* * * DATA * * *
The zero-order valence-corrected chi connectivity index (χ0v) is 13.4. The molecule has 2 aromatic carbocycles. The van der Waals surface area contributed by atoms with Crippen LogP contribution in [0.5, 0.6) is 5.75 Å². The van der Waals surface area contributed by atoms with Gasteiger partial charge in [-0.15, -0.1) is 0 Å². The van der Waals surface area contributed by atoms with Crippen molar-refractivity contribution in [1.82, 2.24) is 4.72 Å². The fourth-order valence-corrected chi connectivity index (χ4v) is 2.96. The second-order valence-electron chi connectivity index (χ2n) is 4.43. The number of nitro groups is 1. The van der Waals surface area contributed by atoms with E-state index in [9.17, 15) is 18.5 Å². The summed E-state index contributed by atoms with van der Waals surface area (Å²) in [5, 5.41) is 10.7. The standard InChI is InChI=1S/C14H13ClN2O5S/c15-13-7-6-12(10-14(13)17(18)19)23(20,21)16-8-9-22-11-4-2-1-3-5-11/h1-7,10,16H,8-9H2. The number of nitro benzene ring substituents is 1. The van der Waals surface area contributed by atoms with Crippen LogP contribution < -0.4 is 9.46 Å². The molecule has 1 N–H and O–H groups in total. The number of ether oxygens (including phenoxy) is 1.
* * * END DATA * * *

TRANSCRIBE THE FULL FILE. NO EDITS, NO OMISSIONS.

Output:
The zero-order valence-corrected chi connectivity index (χ0v) is 13.4. The molecule has 2 aromatic carbocycles. The van der Waals surface area contributed by atoms with Crippen LogP contribution in [0.5, 0.6) is 5.75 Å². The van der Waals surface area contributed by atoms with Gasteiger partial charge in [-0.15, -0.1) is 0 Å². The van der Waals surface area contributed by atoms with Crippen molar-refractivity contribution in [1.82, 2.24) is 4.72 Å². The fourth-order valence-corrected chi connectivity index (χ4v) is 2.96. The second-order valence-electron chi connectivity index (χ2n) is 4.43. The number of nitro groups is 1. The van der Waals surface area contributed by atoms with E-state index in [9.17, 15) is 18.5 Å². The summed E-state index contributed by atoms with van der Waals surface area (Å²) in [5, 5.41) is 10.7. The standard InChI is InChI=1S/C14H13ClN2O5S/c15-13-7-6-12(10-14(13)17(18)19)23(20,21)16-8-9-22-11-4-2-1-3-5-11/h1-7,10,16H,8-9H2. The number of nitro benzene ring substituents is 1. The van der Waals surface area contributed by atoms with Crippen LogP contribution < -0.4 is 9.46 Å². The molecule has 1 N–H and O–H groups in total. The number of ether oxygens (including phenoxy) is 1.